Description
FIELD OF THE INVENTION

The present invention relates to an embedded directory record and method for maintaining directory information for compressed data on a direct access storage device (DASD).

DESCRIPTION OF THE PRIOR ART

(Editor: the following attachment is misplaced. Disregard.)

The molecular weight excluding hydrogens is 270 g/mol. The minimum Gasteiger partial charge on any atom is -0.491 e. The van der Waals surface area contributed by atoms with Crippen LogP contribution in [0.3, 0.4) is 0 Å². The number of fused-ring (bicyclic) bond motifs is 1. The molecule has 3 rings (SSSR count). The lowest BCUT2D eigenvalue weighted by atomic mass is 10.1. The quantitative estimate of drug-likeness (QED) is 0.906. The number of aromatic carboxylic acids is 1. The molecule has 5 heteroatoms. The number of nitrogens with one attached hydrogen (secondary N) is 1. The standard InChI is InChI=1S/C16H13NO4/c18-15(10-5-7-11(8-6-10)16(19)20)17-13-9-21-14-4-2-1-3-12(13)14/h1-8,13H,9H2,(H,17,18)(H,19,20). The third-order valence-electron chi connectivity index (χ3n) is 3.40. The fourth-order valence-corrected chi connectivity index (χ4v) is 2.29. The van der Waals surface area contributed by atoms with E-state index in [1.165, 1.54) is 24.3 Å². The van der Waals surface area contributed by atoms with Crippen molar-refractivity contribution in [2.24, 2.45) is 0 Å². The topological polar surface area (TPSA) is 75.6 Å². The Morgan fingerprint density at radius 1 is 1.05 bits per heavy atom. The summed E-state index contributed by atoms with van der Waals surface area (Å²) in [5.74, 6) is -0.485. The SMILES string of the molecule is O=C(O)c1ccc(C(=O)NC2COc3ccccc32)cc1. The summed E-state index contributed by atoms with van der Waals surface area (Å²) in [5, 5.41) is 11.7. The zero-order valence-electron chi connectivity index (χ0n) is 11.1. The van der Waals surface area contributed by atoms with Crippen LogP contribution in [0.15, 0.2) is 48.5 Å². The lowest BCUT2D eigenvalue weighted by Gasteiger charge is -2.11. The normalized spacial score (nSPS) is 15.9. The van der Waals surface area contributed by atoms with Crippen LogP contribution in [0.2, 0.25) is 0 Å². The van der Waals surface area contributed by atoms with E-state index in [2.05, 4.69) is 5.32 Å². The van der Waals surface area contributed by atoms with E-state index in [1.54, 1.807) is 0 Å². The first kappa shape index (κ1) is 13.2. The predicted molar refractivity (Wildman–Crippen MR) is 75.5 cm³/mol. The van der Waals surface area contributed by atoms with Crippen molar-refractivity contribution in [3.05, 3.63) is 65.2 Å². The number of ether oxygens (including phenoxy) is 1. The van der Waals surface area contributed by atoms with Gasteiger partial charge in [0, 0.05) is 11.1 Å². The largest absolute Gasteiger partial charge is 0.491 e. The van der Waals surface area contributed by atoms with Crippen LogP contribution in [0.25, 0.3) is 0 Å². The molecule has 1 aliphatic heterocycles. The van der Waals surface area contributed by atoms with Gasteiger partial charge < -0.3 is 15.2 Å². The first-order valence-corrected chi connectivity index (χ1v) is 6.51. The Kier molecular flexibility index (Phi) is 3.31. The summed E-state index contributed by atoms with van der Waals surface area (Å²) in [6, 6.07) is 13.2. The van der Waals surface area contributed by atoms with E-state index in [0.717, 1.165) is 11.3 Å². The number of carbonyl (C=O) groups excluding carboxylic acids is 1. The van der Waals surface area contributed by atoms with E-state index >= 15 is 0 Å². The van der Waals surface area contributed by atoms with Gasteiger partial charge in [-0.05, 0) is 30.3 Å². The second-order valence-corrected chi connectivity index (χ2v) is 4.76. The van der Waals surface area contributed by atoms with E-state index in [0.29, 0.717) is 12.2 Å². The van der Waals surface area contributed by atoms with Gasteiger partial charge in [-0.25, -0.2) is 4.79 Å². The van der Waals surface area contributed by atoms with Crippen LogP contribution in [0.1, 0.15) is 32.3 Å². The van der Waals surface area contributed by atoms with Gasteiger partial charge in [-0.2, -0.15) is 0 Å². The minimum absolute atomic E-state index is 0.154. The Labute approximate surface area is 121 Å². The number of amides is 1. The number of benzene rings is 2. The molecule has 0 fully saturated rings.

Computers often include auxiliary memory storage units having media on which data can be written and from which data can be read. Disk drive units or DASDs, often incorporating stacked, commonly rotated rigid magnetic disks, are used for storage of data in magnetic form on the disk surfaces. Data is recorded in radially spaced data information tracks arrayed on the surfaces of the disks. Transducer heads driven in a path toward and away from the drive axis write data to the disks and read data from the disks. A data cylinder includes a set of corresponding data information tracks for the stack of disk surfaces. In a DASD using fixed block architecture (FBA), the data information tracks are divided into equally sized segments or sectors. Each sector is assigned a number or logical block address (LBA). Typically, a data file is written and read using consecutive LBA's, trackfollowing on the data information tracks of successive consecutive logical data surfaces from the starting LBA. Fragmentation occurs when blocks of data from the file are written to available discontinuous sectors at different locations on the DASD.